Who's up for the Best Actor Oscar
Let's get two sure things out of the way immediately. It will surprise absolutely nobody to hear that JACK NICHOLSON, three-time winner and grand not-so-old man of the Academy, is -- unless he confesses to having caused the collapse of Enron -- going to become the first man ever to score a 12th nomination, thanks to his performance as a circumspect Midwestern retiree in ''About Schmidt.'' And we can say with almost as much conviction that his competition will include past winner DANIEL DAY-LEWIS, whose extravagant performance as Bill the Butcher in ''Gangs of New York'' has already taken top honors from critics' groups in New York, Seattle, and Los Angeles (where he tied with Nicholson).
Who fills out the category? Two-time Best Supporting Actor winner MICHAEL CAINE gives his best lead performance in decades as the expatriate journalist of ''The Quiet American.'' (We'd like his chances even better if anyone could see this great-looking film in theaters; time will tell if Miramax's decision to pull it after an Oscar-qualifying run was a shrewd maneuver or just the latest buzzkill in its history of inattention to the movie.) And ''Adaptation'''s NICOLAS CAGE, another past winner, also seems likely to overcome an Academy handicap (starring in a comedy) by pulling off two deft performances in the same film.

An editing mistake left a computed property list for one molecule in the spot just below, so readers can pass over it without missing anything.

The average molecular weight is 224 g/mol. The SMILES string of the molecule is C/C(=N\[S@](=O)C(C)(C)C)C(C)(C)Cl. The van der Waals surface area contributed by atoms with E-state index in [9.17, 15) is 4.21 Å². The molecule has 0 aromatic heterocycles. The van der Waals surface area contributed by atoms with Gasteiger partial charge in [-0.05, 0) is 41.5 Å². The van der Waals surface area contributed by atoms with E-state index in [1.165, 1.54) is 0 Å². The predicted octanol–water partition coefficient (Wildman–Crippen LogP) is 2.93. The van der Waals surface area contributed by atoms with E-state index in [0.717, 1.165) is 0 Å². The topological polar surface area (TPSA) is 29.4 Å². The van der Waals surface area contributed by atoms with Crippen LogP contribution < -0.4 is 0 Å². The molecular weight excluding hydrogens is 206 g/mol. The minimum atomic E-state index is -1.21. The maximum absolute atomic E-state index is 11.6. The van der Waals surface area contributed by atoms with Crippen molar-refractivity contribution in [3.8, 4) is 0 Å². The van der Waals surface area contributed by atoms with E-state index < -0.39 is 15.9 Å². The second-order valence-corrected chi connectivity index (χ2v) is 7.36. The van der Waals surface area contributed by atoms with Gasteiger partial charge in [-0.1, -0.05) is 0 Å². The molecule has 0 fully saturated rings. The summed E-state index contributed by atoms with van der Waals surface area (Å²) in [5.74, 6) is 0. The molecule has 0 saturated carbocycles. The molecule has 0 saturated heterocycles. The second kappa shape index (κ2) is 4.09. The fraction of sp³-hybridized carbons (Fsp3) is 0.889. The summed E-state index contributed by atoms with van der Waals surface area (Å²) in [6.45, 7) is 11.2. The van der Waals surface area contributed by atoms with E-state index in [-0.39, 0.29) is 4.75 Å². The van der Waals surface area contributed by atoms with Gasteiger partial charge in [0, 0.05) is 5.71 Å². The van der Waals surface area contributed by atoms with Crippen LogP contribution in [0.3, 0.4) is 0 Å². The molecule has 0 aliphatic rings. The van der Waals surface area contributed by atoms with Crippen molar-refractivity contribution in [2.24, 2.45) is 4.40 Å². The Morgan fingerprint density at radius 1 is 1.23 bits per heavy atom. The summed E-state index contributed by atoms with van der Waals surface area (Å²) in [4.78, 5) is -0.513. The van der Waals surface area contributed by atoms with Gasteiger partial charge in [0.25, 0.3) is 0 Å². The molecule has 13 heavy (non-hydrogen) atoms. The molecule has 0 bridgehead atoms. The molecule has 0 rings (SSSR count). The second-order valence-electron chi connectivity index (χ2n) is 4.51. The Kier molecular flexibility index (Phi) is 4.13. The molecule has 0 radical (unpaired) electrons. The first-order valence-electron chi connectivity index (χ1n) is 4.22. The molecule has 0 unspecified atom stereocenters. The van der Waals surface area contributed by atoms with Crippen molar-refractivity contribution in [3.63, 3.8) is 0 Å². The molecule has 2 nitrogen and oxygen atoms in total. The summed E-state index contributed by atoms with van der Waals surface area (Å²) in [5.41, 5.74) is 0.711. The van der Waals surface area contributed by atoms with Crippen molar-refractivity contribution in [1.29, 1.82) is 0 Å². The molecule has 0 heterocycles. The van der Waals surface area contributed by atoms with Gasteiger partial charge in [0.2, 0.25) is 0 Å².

The fifth slot could go to another veteran -- ROBIN WILLIAMS and TOM HANKS are both Academy perennials, but ''One Hour Photo'' and (despite DreamWorks' aggressive trade-ad campaign) ''Road to Perdition'' both seem to have faded from voters' memories. (The same holds true for HUGH GRANT, a deserving contender for ''About a Boy.'') A ''Chicago'' sweep could put RICHARD GERE in the first Oscar race of his 28-year film career, although we think he would have been wiser to campaign for Best Supporting Actor. LEONARDO DICAPRIO is charming the socks off moviegoers in ''Catch Me if You Can,'' but his less impressive ''Gangs of New York'' work may hurt him. Instead, our hunch is that a relative newcomer will complete the roster. That could mean KIERAN CULKIN if enough Oscar voters watch their ''Igby Goes Down'' DVDs, CAMPBELL SCOTT (though Artisan failed to capitalize on early heat for ''Roger Dodger''), or ''Antwone Fisher'''s DEREK LUKE if the movie picks up steam. SAM ROCKWELL has won raves as Chuck Barris in ''Confessions of a Dangerous Mind,'' but scoring a nod for playing a marginal pop-culture figure can be tough (Jim Carrey couldn't do it as Andy Kaufman). That leaves our dark horse: ADRIEN BRODY, who carries every scene of Roman Polanski's Holocaust drama ''The Pianist'' and just won Best Actor from the National Society of Film Critics. If he gets in the race, even Jack should watch his back.